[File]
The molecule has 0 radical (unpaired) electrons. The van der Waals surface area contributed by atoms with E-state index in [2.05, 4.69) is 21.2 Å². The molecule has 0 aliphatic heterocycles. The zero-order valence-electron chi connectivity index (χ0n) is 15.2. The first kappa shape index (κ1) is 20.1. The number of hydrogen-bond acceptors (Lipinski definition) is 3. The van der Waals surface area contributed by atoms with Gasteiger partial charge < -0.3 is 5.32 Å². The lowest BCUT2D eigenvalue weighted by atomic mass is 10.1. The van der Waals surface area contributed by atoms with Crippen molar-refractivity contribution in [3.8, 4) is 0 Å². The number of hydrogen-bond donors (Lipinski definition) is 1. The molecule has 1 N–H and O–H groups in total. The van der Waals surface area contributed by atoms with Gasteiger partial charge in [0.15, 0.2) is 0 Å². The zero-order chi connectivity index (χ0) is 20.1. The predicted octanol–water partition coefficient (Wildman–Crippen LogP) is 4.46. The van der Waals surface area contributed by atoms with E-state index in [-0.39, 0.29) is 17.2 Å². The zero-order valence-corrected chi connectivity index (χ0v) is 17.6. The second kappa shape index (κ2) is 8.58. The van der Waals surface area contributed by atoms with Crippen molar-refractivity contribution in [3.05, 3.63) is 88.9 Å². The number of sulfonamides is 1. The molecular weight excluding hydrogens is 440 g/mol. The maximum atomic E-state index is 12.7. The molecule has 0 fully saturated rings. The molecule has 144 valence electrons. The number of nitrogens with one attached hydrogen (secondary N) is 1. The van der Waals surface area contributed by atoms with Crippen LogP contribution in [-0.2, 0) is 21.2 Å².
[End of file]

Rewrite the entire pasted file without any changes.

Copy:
The molecule has 0 radical (unpaired) electrons. The van der Waals surface area contributed by atoms with E-state index in [2.05, 4.69) is 21.2 Å². The molecule has 0 aliphatic heterocycles. The zero-order valence-electron chi connectivity index (χ0n) is 15.2. The first kappa shape index (κ1) is 20.1. The number of hydrogen-bond acceptors (Lipinski definition) is 3. The van der Waals surface area contributed by atoms with Gasteiger partial charge < -0.3 is 5.32 Å². The lowest BCUT2D eigenvalue weighted by atomic mass is 10.1. The van der Waals surface area contributed by atoms with Crippen molar-refractivity contribution in [3.8, 4) is 0 Å². The number of hydrogen-bond donors (Lipinski definition) is 1. The molecule has 1 N–H and O–H groups in total. The van der Waals surface area contributed by atoms with Gasteiger partial charge in [0.15, 0.2) is 0 Å². The zero-order chi connectivity index (χ0) is 20.1. The predicted octanol–water partition coefficient (Wildman–Crippen LogP) is 4.46. The van der Waals surface area contributed by atoms with E-state index in [-0.39, 0.29) is 17.2 Å². The zero-order valence-corrected chi connectivity index (χ0v) is 17.6. The second kappa shape index (κ2) is 8.58. The van der Waals surface area contributed by atoms with Crippen molar-refractivity contribution in [3.05, 3.63) is 88.9 Å². The number of sulfonamides is 1. The molecular weight excluding hydrogens is 440 g/mol. The maximum atomic E-state index is 12.7. The molecule has 0 fully saturated rings. The molecule has 144 valence electrons. The number of nitrogens with one attached hydrogen (secondary N) is 1. The van der Waals surface area contributed by atoms with Crippen LogP contribution in [-0.2, 0) is 21.2 Å².